Dietary fiber is a term that is used for plant-based carbohydrates that, unlike other carbohydrates (such as sugars and starch), are not digested in the small intestine and so reaches the large intestine or colon.
Just 20g of flax contains around 5g of fiber, which is around 17% of the recommended dietary intake for fiber in the US. Flax contains both soluble and insoluble fiber in generous quantities, which is an incredible duo for digestive health and makes flax somewhat of a fiber-powerhouse!
The key benefits of including more fiber—in this case, flax—into your diet include:
- Feel fuller for longer: Insoluble fiber is bulky and takes up space within the stomach, while soluble fiber turns into a gel during digestion, slows the emptying of your stomach and further contributes to a prolonged feeling of fullness.
- Keep bowel movements regular: Soluble fiber softens stools and keeps them moving slowly through the digestive tract, while insoluble fiber adds bulk to stools and has a slight laxative effect to ‘keep things moving’.
- Promote healthy weight-loss: Research shows that a high dietary fiber intake typically promotes weight loss and dietary adherence. This is because fiber is naturally low in calories yet very filling, takes up space within the stomach and is able to block some fats from being digested.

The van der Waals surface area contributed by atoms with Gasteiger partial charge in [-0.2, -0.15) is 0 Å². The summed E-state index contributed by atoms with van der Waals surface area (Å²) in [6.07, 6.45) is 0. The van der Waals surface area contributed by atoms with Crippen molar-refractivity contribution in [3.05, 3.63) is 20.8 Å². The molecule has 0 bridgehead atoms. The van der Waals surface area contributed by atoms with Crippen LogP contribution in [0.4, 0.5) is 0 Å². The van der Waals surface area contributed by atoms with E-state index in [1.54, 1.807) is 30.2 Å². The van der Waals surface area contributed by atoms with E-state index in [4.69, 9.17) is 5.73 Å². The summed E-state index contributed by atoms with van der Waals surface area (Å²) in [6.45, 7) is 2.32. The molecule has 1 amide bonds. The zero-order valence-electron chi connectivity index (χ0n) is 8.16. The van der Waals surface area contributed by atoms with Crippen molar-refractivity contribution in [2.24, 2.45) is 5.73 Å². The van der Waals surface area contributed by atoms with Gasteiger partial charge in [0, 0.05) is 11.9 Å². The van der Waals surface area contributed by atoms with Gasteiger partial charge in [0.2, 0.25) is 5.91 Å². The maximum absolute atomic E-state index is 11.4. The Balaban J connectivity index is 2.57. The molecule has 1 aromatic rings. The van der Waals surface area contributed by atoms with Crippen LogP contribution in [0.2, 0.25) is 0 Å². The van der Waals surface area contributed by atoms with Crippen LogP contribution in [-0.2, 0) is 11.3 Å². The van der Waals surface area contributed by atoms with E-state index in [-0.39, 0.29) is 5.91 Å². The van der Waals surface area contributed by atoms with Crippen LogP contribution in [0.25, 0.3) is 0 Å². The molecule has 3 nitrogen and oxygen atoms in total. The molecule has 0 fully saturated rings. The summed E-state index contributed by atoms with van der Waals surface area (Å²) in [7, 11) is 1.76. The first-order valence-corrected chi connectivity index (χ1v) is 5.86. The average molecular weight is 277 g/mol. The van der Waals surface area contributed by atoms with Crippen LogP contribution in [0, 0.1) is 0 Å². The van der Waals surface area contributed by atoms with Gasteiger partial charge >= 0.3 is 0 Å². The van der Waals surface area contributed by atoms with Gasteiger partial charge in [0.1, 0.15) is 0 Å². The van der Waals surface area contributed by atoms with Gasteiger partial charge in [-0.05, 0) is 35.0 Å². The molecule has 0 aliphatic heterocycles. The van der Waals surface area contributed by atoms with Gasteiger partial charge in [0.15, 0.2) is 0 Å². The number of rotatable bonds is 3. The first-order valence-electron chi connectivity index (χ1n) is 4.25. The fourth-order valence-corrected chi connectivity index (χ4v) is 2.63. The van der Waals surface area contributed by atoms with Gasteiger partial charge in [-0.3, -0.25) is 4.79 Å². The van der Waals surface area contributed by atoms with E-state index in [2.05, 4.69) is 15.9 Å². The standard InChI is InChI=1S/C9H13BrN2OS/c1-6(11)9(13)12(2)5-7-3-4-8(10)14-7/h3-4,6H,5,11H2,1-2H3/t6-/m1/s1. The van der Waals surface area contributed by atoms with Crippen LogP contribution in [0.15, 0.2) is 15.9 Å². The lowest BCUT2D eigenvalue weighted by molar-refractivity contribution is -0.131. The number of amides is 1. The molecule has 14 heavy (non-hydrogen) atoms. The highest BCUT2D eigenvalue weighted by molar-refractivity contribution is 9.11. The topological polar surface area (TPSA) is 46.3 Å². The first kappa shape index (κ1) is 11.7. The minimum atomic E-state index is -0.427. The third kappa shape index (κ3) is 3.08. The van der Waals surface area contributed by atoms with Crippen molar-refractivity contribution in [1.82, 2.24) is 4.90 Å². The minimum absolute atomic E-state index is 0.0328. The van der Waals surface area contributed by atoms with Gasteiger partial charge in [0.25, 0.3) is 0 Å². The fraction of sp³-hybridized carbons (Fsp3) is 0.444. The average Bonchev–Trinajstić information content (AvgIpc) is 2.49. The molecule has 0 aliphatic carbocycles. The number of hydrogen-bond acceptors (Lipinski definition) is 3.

Flaxseeds are packed with lignans
Lignans are polyphenols found in plants which have strong antioxidant properties and are believed to contribute to a lowered risk of:
- High cholesterol
- Heart disease
- Menopausal symptoms
- Various cancers
And when it comes to lignans, no other plant-based food can beat flax. According to Elaine Magee in her book ‘The Flax Cookbook’, flaxseed contains over 120x more lignan than most beans, over 180x more than most whole grains and over 260x more than most fruits and vegetables.
Flaxseeds are full of essential fatty acids
The essential fatty acids omega-3 and 6 cannot be made by the body and so must be obtained through the diet—hence their name, ‘essential’ fatty acids. They’re vital for good health, but can be hard to find in vegan diets; which is where flax comes to save the day!
Just like chia seeds, linseeds are quite literally packed with essential fatty acid. Their total fat content is made up of 73% polyunsaturated fat; the majority of which comes in the form of essential fatty acid alpha-linolenic acid or ALA. A small percentage of ALA is converted by the body into the other unsaturated fatty acids, EPA and DHA.